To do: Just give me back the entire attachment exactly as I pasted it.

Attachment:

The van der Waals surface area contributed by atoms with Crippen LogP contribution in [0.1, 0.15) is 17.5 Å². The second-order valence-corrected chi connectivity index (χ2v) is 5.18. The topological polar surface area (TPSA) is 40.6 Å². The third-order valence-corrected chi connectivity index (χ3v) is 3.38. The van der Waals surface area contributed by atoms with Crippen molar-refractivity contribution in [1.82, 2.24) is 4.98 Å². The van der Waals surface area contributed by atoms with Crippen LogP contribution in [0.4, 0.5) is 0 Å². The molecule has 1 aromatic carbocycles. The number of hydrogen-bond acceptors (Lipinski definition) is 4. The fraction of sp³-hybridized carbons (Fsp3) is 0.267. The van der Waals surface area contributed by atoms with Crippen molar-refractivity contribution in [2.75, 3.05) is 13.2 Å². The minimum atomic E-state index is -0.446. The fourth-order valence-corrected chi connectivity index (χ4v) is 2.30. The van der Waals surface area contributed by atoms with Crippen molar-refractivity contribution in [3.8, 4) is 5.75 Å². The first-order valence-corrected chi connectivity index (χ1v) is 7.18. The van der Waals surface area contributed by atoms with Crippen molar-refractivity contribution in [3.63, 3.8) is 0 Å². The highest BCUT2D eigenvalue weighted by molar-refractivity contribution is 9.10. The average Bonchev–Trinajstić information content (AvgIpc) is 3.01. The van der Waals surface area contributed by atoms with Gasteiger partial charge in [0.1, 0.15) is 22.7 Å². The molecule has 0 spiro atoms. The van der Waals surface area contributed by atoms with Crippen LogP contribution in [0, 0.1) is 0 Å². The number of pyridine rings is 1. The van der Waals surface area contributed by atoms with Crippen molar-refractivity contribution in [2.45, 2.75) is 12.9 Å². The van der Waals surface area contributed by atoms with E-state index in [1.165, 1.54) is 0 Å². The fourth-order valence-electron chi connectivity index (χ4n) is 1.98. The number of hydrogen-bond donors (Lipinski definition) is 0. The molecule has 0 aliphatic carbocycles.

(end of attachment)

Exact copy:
The van der Waals surface area contributed by atoms with Crippen LogP contribution in [0.1, 0.15) is 17.5 Å². The second-order valence-corrected chi connectivity index (χ2v) is 5.18. The topological polar surface area (TPSA) is 40.6 Å². The third-order valence-corrected chi connectivity index (χ3v) is 3.38. The van der Waals surface area contributed by atoms with Crippen molar-refractivity contribution in [1.82, 2.24) is 4.98 Å². The van der Waals surface area contributed by atoms with Crippen LogP contribution in [0.4, 0.5) is 0 Å². The molecule has 1 aromatic carbocycles. The number of hydrogen-bond acceptors (Lipinski definition) is 4. The fraction of sp³-hybridized carbons (Fsp3) is 0.267. The van der Waals surface area contributed by atoms with Crippen molar-refractivity contribution in [2.75, 3.05) is 13.2 Å². The minimum atomic E-state index is -0.446. The fourth-order valence-corrected chi connectivity index (χ4v) is 2.30. The van der Waals surface area contributed by atoms with Crippen molar-refractivity contribution in [3.8, 4) is 5.75 Å². The first-order valence-corrected chi connectivity index (χ1v) is 7.18. The van der Waals surface area contributed by atoms with Crippen molar-refractivity contribution in [3.63, 3.8) is 0 Å². The highest BCUT2D eigenvalue weighted by molar-refractivity contribution is 9.10. The average Bonchev–Trinajstić information content (AvgIpc) is 3.01. The van der Waals surface area contributed by atoms with Gasteiger partial charge in [0.1, 0.15) is 22.7 Å². The molecule has 0 spiro atoms. The van der Waals surface area contributed by atoms with Crippen LogP contribution in [0, 0.1) is 0 Å². The number of pyridine rings is 1. The van der Waals surface area contributed by atoms with Crippen molar-refractivity contribution in [2.45, 2.75) is 12.9 Å². The van der Waals surface area contributed by atoms with E-state index in [1.165, 1.54) is 0 Å². The fourth-order valence-electron chi connectivity index (χ4n) is 1.98. The number of hydrogen-bond donors (Lipinski definition) is 0. The molecule has 0 aliphatic carbocycles.